After a statewide legalization of recreational marijuana took effect in Massachusetts Thursday, some Harvard undergraduates said they think the new legislation will change the University’s “campus culture” for the better.
Recreational marijuana will be legal in Massachusetts starting Dec. 15, although the future of the drug on Harvard’s campus is uncertain as the University remains mum on changes to its drug and alcohol policy.
U.S. Surgeon General Vivek H. Murthy ’98 discussed the problems created by the current opiate drug abuse epidemic in the United States during a lecture at the Institute of Politics Monday evening. Moderated by HKS Professor Amitabh Chandra, the conversational lecture included discussion of public health policy and the future of health lawmaking under president-elect Donald Trump’s future administration.
Massachusetts narrowly approved the legalization of recreational marijuana on Tuesday night, and Harvard students are pretty excited about it.
Massachusetts voters opted to legalize marijuana and denied a proposed lift in the state's charter school cap that was contentious among state Democrats, along with handing Hillary Clinton an overwhelming majority in the state.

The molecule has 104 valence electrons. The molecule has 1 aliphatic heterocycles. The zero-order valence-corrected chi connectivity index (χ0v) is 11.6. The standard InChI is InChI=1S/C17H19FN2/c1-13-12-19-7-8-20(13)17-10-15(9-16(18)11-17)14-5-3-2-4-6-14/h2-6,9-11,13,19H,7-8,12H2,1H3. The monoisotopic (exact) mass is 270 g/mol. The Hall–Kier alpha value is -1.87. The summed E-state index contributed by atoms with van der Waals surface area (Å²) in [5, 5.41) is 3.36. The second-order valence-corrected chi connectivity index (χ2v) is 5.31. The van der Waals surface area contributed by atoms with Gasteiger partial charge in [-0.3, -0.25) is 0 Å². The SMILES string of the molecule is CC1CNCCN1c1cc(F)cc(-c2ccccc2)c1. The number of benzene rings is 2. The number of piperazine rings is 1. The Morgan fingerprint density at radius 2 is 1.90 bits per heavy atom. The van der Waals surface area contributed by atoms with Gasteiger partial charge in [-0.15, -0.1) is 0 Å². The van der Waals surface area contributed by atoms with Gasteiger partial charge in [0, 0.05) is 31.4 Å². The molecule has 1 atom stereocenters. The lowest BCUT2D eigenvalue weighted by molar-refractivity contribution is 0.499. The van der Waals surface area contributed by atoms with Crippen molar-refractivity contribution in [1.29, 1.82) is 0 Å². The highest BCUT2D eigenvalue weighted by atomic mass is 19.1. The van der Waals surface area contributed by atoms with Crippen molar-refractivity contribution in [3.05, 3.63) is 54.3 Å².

A group of Divinity School students and staff exchanged differing opinions on the Mass. referendum questions on charter school expansion and the legalization of Marijuana on Monday.
Sage Cannabis is one step closer to opening its proposed medical marijuana dispensary in Cambridge following a televised hearing in which city councillors questioned the company’s CEO regarding the safety of his proposed site.
In the post for 10 years, Ryan M. Travia is set to depart Harvard mid-March and take up an associate dean of students position at Babson College.
Harvard administrators and national experts said that while they are not surprised by the new policy at Dartmouth, they expect the changes to have little effect on Harvard College's alcohol policy.
The recent study examined the incidence of negative health effects in infants whose mothers used antiretrovirals and was designed to help doctors assemble the safest combination of HIV drugs by indicating which are associated with the least risk.